Thanks for the comments, Adam. I’ll respond in turn. Hope folks reading will benefit.

    Snippets from point 1.

    – Classical apologetics does not avoid biblical authority, rather, it does immediately punt to biblical authority when talking with someone who does not have reason to think the Bible is authoritative.-

    I know you meant, “doesn’t immediately punt.” That is one of my major trouble spots with classicists, because the goal of apologetics and evangelism is NOT to give men reasons to believe, but that they would believe and come to a saving knowledge of Christ. That can only be accomplished by the power of the Word of God proclaimed (1 Cor. 2, Romans 10). That is why I immediately appeal to biblical authority regardless if the person cares to acknowledge it’s authority or not.

    – You could substitute with the Koran virtually everything you’re saying about the Bible regarding appealing to its authority. Would I then be compelled to find the Koran authoritative?-

    Yes. A Muslim could. In fact, I have encountered a few who do. It was actually refreshing to engage them. The one important distinction between the Muslim and the Christian when each appeals to his separate authority, however, is that the Muslim is not depending upon his proclamation of the Quran as promising to bring saving faith to the unbeliever.

    Additionally, I do find that the majority of Muslims I have engaged often take a classical, accumulative case approach to proving the validity of their religion. In fact, it is almost uncanny to the way I have seen classicists appeal to outside lines of evidence. My first real pro-Islamic book I read was Maurice Bucaille’s book on the Bible and the Quran and the evidences that support the Quran’s veracity. He was the Muslim’s version of Josh McDowell at the time.

    – And of course I’d want good reason to think Jefferson and Adams actually wrote the letters attributed to them, otherwise we’d have no reason to trust them.-

    Do you have any doubt as to the veracity of the Jefferson/Adams letters in the national archives in Washington DC? Or do you doubt what the authorities tell us about them? The same with the meter stick. Do you have any reason to doubt your meter stick is really a meter?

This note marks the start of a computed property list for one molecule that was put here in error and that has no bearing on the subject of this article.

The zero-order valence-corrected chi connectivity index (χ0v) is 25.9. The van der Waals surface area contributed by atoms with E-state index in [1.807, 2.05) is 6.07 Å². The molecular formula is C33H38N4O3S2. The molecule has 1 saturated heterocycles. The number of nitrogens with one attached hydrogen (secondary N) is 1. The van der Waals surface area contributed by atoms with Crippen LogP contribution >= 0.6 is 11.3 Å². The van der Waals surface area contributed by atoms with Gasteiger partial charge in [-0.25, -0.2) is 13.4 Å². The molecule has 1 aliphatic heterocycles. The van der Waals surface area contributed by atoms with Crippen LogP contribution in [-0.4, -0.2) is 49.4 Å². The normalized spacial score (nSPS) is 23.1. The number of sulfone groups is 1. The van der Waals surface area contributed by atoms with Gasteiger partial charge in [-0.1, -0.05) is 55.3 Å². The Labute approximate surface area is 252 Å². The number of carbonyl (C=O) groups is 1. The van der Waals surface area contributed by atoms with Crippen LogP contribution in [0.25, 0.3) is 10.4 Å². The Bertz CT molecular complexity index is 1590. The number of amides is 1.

Snippets from point 2.

    -The classically understood case, which I think is demonstrable on some level, is that all human knowing begins in sense experience. But the reliability of our senses is not something “assumed” (as if it could actually be denied), nor is it something that needs proving. Rather, it is evident to us.-

    So in other words, it is evidently assumed? Seriously? What I see you saying here is that our sense experience is not something assumed, but is evident, which is something you have to assume.

    I believe our sense experience is generally reliable because human beings were created by God to utilize their senses because they live in God’s world. He made us this way. I get that because it is revealed to us in Scripture.

    – This is not circular because the reliability of our senses, as an evident first principle of thought, is not an assertion or assumption.-

    Of course it is an assumed assertion, thus it is circular. I call it an unquestioned presupposition. You start with the unquestioned commitment to the reliability of our senses as an evident first principle of thought. Like this,

    Our senses are reliable, because
    They are an evident first principle, because
    Our senses are reliable, etc.

    – But what the meter points to, namely the actual distance between objective aspects of sensible reality, is real and known.-

    But you are still begging the question. How do you know it is real and known? It could be off by several centimeters. We are confident something is a meter, because there is an ultimate standard of a meter upon which all other meter sticks are based.

    – Nor can the Bible be the “very criterion for truth.”-

    Really? Look up the word Truth in Logos (or Biblehub, or where ever). The Bible seems rather confident that it is truth and that God’s Word is tied to His character which is truth, Exodus 34:6, 2 Samuel 2:6, 7:28, Psalm 19:9, 25:5, 40:11, 43:3, 86:15, 119:42, 119:51, 119:160, John 17:17, 2 Timothy 2:15, etc. Those are just a smattering of passages that speak of God and His Word being the criterion for truth. The reason we can know anything is true, is because God has declared that what we know to be true is directly tied to him and his character. We live in his world. He has made the world to function according to logic, absolute morality, absolute truth, etc, because of who He is.

    – There would be no Bible without words, and words would be meaningless without referents. Therefore, we must first know truth about sensible reality before we can understand the words and thus have a meaningful Bible.-

    I would agree. That is why God created men at the outset with that ability. The historic-grammatical hermeneutic is hard-wired into humanity. God has communicable attributes. He wants to communicate and interact with His creation, especially men. And so God has created men with the ability to communicate with words, and referents, etc., because He wants them to worship Him. The fact that God reveals Himself means He has created men so they can and will understand that revelation, which is expressed in words and referents and written communication.

    – Moreover, such a statement would mean there was no truth to know prior to the Bible which seems quite obviously false.-